The New York Times on Legal Education

Gerard Magliocca

Gerard N. Magliocca is the Samuel R. Rosen Professor at the Indiana University Robert H. McKinney School of Law. Professor Magliocca is the author of three books and over twenty articles on constitutional law and intellectual property. He received his undergraduate degree from Stanford, his law degree from Yale, and joined the faculty after two years as an attorney at Covington and Burling and one year as a law clerk for Judge Guido Calabresi on the United States Court of Appeals for the Second Circuit. Professor Magliocca has received the Best New Professor Award and the Black Cane (Most Outstanding Professor) from the student body, and in 2008 held the Fulbright-Dow Distinguished Research Chair of the Roosevelt Study Center in Middelburg, The Netherlands. He was elected to the American Law Institute (ALI) in 2013.

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1 Response

  1. Tyler is a great guy and a fantastic philosopher. More to the point: he’s not a law professor! How did the NYT allow David Segal to imply both that JESP is a law journal (it’s obviously not) and that the author of that piece is a law professor (two seconds on google would demonstrate otherwise)?

    What are they teaching in journalism school? Oh, right Segal didn’t go to journalism school. He has a literature degree from Harvard and a PPE degree from Oxford (or so it appears). Surprising that he would take such an anti-intellectual tone.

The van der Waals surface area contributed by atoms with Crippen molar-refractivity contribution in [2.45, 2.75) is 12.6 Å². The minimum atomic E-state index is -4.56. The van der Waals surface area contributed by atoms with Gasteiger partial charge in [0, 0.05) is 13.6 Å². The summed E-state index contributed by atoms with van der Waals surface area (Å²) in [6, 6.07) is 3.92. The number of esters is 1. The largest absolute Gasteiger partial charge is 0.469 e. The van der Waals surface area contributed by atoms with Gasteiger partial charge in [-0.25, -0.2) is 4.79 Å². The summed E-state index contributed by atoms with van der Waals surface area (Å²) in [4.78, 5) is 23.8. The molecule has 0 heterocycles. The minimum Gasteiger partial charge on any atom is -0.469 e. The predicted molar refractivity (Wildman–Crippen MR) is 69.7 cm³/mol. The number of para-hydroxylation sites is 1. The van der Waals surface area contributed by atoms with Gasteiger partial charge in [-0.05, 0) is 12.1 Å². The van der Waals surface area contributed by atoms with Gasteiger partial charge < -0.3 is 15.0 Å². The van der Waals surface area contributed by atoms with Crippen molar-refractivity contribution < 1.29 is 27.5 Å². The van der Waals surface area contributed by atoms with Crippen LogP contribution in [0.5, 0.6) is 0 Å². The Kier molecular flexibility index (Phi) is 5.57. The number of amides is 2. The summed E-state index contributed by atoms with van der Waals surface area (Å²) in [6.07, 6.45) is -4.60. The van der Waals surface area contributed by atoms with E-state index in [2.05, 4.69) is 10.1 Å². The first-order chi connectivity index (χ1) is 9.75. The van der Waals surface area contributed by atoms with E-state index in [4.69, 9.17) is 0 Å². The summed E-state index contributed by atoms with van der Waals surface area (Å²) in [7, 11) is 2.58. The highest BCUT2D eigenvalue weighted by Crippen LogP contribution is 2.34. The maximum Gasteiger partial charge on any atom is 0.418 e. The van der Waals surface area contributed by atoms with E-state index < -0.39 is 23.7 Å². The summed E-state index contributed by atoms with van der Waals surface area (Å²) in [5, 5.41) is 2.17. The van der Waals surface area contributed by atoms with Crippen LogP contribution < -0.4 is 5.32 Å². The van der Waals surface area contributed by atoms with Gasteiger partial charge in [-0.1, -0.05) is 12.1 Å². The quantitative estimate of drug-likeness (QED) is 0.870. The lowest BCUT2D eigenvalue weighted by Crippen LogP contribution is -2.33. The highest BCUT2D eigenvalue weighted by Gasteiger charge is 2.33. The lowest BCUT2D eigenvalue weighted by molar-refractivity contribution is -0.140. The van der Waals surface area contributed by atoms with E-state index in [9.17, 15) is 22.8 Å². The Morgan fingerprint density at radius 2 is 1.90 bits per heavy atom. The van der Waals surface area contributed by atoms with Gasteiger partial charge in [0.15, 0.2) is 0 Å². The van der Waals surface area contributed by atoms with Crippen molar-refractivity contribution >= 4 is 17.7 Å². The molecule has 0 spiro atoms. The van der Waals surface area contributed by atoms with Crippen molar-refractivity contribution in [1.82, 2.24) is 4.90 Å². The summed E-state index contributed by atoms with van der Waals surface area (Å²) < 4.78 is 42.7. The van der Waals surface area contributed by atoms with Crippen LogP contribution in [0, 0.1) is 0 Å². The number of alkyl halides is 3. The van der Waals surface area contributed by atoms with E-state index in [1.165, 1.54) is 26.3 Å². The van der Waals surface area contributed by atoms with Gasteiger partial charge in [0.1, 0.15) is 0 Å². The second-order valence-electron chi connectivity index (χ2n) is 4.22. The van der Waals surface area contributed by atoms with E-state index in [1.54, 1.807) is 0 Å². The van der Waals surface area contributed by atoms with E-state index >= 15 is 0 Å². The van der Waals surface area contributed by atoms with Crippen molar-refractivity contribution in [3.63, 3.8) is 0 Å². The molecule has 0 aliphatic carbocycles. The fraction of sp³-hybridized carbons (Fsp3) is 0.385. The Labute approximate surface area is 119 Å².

Maybe if he actually read the Doggett article he would understand how the debate between Scanlon (not “Scanlan”), Kamm, and Taurek is hardly an “intra-academy tiff[] that could interest only the combatants.” Did he infer that just because there are three proper names in the title? How long did he spend looking at the article?

    Whether there is a non-consequentialist argument for the principle that we must save the larger number (when confronted with a choice between saving a few and saving many) is of great significance, particularly for those of us who have our worries about consequentialism.

    But whatever, why bother using that Harvard and Oxford education to get all involved with facts and ideas.